<< Chapter < Page Chapter >> Page >
  • Collection
    • Set
      • SortedSet
    • List
    • Queue
    • Deque
  • Map
    • SortedMap

As you can see, as mentioned earlier, Collection and Map are the two top-level interfaces.

You should probably commit the above list of interfaces and their relationships to memory. You might find that helpful when navigating the Oracledocumentation.

Concrete implementations

In addition to interfaces, the framework provides several concrete implementations of the interfaces defined in the framework. (A concrete implementation is a class that implements one or more of the interfaces.)

Are you still awake? If so, see if you can answer the following question.

True or False? Each of the following classes provides an implementation of one of the interfaces that make up the Java Collections Framework. If False,which items don't belong in the list.

  • AbstractSet
  • AbstractList
  • AbstractMap
  • HashSet
  • TreeSet
  • LinkedList
  • Vector
  • ArrayList
  • HashMap
  • Hashtable
  • WeakHashMap
  • TreeMap
  • Iterator
  • Attributes
  • RenderingHints

Hopefully your answer was False, but even so, that isn't the complete answer.

Iterator is not a class

To begin with, Iterator is not a class. I told you that a couple of paragraphs back. It is an interface. Therefore, it has no place in theabove list of classes.

What about Attributes and RenderingHints?

You may also have wondered if the classes named Attributes and RenderingHints belong on the list. Note that I didn't restrict the above list to only those classes that might be considered part of the framework, sothis was sort of a trick question. (Of course you could have looked them up in the Oracle documentation just like I did.)

While these two classes are not really a part of the core Java Collections Framework, they do implement interfaces that are part of the framework.

The RenderingHints class implements the Map interface, and is used in conjunction with the Graphics2D class. The Attributes class also implements the Map interface,

What is a Collections Framework?

According to The Java Tutorial from Oracle, "A collections framework is a unified architecture for representing and manipulating collections. Allcollections frameworks contain three things."

Those three things are:

  • Interfaces
  • Implementations
  • Algorithms

This is probably a good place to close off the discussion for this module. The next module will pick up at this point and provide a more in-depth discussion ofthe interfaces, implementations, and algorithms that make up the framework.

Summary

I started out by telling you that a collection is not only the name of a Java interface (Collection) but is also an object that groups multiple elements into a single unit.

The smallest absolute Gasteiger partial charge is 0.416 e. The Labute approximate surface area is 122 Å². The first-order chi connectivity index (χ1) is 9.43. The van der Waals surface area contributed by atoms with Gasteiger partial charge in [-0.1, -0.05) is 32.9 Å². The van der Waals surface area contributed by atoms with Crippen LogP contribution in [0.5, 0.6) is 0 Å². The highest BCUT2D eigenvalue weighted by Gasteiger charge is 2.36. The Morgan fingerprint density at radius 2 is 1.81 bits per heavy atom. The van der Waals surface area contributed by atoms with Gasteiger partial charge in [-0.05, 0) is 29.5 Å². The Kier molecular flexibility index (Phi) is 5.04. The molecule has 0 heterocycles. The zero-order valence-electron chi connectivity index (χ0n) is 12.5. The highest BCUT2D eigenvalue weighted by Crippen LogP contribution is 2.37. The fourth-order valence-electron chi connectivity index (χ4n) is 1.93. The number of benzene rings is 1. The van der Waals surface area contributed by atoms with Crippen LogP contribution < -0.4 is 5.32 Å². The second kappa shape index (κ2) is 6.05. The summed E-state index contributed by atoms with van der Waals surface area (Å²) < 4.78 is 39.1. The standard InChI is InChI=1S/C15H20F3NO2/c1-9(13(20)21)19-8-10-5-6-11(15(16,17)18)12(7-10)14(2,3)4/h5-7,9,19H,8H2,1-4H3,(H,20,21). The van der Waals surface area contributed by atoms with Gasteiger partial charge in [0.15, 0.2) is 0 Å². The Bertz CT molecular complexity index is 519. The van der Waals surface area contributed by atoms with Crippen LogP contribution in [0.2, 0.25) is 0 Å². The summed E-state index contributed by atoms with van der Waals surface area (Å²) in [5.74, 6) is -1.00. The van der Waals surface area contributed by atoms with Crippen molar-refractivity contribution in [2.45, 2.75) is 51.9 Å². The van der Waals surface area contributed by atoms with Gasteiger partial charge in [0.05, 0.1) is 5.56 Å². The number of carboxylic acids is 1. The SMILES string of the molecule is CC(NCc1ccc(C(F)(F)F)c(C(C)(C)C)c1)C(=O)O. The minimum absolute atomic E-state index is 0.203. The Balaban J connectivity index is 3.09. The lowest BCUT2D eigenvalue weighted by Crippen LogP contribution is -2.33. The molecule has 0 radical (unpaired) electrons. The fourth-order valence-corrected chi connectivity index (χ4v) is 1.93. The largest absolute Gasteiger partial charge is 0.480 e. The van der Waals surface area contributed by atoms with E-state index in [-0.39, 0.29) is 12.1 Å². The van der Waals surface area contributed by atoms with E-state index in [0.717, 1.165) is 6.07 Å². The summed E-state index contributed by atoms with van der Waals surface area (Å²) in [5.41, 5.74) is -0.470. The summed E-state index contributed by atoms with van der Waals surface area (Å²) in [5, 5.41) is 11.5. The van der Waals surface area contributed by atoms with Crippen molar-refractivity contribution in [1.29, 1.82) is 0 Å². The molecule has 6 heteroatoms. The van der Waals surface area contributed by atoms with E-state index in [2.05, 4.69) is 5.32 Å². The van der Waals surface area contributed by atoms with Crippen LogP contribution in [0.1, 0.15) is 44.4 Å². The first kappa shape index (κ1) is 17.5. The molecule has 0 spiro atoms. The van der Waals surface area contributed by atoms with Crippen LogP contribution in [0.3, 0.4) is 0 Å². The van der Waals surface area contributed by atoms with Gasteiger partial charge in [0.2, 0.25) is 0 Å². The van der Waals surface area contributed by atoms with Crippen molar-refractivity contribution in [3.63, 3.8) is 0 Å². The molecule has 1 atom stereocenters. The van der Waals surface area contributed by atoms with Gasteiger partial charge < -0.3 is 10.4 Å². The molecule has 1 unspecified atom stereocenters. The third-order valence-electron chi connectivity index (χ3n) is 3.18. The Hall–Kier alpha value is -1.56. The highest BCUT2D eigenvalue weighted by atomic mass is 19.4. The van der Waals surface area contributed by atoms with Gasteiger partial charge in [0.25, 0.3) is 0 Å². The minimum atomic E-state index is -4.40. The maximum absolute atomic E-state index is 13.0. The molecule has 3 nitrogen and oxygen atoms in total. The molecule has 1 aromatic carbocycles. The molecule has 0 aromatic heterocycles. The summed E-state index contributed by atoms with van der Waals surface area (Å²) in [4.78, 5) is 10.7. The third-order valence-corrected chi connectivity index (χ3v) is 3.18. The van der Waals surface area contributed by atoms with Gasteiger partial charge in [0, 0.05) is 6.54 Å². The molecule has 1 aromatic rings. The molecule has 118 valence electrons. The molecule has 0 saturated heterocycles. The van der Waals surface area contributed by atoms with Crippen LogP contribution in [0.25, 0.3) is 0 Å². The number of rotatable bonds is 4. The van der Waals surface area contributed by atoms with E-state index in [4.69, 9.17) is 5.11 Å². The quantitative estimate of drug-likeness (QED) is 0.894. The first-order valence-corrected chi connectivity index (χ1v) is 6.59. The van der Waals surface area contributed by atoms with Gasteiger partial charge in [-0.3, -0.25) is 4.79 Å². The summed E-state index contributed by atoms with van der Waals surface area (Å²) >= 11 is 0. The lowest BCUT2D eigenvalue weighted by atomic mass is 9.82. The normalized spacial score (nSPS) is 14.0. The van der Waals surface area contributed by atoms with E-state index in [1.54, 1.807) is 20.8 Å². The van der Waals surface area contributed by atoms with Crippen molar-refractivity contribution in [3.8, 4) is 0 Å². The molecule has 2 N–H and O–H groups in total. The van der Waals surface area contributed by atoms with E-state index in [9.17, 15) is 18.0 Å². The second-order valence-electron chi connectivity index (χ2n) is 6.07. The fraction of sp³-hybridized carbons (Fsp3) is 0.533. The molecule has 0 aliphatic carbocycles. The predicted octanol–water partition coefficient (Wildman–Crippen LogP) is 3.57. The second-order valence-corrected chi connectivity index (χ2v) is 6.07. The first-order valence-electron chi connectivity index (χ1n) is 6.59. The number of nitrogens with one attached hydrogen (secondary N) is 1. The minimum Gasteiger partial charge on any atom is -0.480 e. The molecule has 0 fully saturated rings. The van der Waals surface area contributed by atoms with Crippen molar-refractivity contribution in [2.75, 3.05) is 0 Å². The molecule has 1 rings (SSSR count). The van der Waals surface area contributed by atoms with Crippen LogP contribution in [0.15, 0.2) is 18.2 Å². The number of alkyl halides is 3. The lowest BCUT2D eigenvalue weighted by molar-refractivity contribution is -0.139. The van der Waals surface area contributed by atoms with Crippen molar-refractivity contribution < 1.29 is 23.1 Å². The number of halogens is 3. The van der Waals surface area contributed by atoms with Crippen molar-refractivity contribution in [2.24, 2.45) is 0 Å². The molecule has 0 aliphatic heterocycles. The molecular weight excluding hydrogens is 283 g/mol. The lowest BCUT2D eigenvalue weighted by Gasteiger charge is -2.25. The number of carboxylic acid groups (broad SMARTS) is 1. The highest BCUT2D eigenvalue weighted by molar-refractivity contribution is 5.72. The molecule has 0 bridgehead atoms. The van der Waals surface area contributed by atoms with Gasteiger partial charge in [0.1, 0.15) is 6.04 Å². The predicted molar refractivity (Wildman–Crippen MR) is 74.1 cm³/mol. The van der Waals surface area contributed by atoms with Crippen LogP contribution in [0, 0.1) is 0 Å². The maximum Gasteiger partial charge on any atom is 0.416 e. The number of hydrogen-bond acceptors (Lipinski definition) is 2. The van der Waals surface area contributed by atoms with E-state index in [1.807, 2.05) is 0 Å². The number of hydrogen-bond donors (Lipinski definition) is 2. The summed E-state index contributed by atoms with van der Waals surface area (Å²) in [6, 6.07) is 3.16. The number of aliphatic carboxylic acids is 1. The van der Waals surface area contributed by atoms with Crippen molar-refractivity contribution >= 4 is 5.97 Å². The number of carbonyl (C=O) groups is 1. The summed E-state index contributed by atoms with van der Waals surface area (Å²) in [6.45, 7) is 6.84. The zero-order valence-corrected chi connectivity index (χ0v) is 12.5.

Java Collection objects don't store objects or primitive values directly. Rather, they store references to objects. Further, all such referencesare stored as the type Object . However, the use of the Generics syntax can eliminate the need todowncast the reference in order to gain access to the members of the object to which it refers. (Generics also provide other useful properties as well.)

If you need to store primitive values in a collection, you will first need to wrap those values in appropriate objects. Standard wrapper classes are providedfor all the primitive types.

Collections are not only useful for storing and retrieving data, they are also useful for moving data among methods.

Because a collection can be passed to a method as type Collection , all of the methods declared in the Collection interface can be called on the incoming reference in a polymorphic manner.

In addition to the interfaces defined in the Collections Framework, the framework also provides various concrete implementations of the interfaces formany of the commonly-used data structures. This makes it possible for you to conveniently use the framework without the requirement to define new Collection classes.

There are eight core interfaces in the Collections Framework. Although the Iterator interface is often used with collections, it is not one of the core interfaces.

I ended the module by telling you that there are basically three things in a collections framework: interfaces , implementations , and algorithms . I will have more to say about this in a future module.

Miscellaneous

This section contains a variety of miscellaneous information.

Housekeeping material
  • Module name: Java4020: What is a Collection
  • File: Java4020.htm
  • Published: 04/18/13
Disclaimers:

Financial : Although the Connexions site makes it possible for you to download a PDF file for thismodule at no charge, and also makes it possible for you to purchase a pre-printed version of the PDF file, you should beaware that some of the HTML elements in this module may not translate well into PDF.

I also want you to know that, I receive no financial compensation from the Connexions website even if you purchase the PDF version of the module.

In the past, unknown individuals have copied my modules from cnx.org, converted them to Kindle books, and placed them for sale on Amazon.com showing me as the author. Ineither receive compensation for those sales nor do I know who does receive compensation. If you purchase such a book, please beaware that it is a copy of a module that is freely available on cnx.org and that it was made and published withoutmy prior knowledge.

Affiliation : I am a professor of Computer Information Technology at Austin Community College in Austin, TX.

-end-

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